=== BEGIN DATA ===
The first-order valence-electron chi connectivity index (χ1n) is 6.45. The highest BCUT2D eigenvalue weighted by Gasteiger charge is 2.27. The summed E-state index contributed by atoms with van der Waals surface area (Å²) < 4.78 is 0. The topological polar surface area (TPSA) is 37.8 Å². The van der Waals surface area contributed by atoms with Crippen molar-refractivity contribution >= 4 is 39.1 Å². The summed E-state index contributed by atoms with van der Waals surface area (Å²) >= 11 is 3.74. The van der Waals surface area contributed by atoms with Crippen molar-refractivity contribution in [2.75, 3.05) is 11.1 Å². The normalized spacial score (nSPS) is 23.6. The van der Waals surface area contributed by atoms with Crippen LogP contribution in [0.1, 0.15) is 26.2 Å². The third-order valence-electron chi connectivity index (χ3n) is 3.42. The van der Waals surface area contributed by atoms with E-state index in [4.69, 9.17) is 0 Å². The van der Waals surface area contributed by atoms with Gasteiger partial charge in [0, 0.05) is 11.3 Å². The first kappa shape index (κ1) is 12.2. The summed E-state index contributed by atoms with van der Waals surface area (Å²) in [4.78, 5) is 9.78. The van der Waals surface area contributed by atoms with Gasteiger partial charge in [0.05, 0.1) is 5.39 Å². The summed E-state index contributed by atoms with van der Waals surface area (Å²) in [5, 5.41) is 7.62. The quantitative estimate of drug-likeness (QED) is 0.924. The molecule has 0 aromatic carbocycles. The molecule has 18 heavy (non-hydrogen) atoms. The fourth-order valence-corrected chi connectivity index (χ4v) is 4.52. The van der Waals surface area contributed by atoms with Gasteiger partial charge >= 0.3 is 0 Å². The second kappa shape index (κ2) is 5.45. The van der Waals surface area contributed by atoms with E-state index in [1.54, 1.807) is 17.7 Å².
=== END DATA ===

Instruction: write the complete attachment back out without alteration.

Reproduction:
The first-order valence-electron chi connectivity index (χ1n) is 6.45. The highest BCUT2D eigenvalue weighted by Gasteiger charge is 2.27. The summed E-state index contributed by atoms with van der Waals surface area (Å²) < 4.78 is 0. The topological polar surface area (TPSA) is 37.8 Å². The van der Waals surface area contributed by atoms with Crippen molar-refractivity contribution >= 4 is 39.1 Å². The summed E-state index contributed by atoms with van der Waals surface area (Å²) >= 11 is 3.74. The van der Waals surface area contributed by atoms with Crippen molar-refractivity contribution in [2.75, 3.05) is 11.1 Å². The normalized spacial score (nSPS) is 23.6. The van der Waals surface area contributed by atoms with Crippen LogP contribution in [0.1, 0.15) is 26.2 Å². The third-order valence-electron chi connectivity index (χ3n) is 3.42. The van der Waals surface area contributed by atoms with E-state index in [4.69, 9.17) is 0 Å². The van der Waals surface area contributed by atoms with Gasteiger partial charge in [0, 0.05) is 11.3 Å². The first kappa shape index (κ1) is 12.2. The summed E-state index contributed by atoms with van der Waals surface area (Å²) in [4.78, 5) is 9.78. The van der Waals surface area contributed by atoms with Gasteiger partial charge in [0.05, 0.1) is 5.39 Å². The summed E-state index contributed by atoms with van der Waals surface area (Å²) in [5, 5.41) is 7.62. The quantitative estimate of drug-likeness (QED) is 0.924. The molecule has 0 aromatic carbocycles. The molecule has 18 heavy (non-hydrogen) atoms. The fourth-order valence-corrected chi connectivity index (χ4v) is 4.52. The van der Waals surface area contributed by atoms with Gasteiger partial charge >= 0.3 is 0 Å². The second kappa shape index (κ2) is 5.45. The van der Waals surface area contributed by atoms with E-state index in [1.54, 1.807) is 17.7 Å².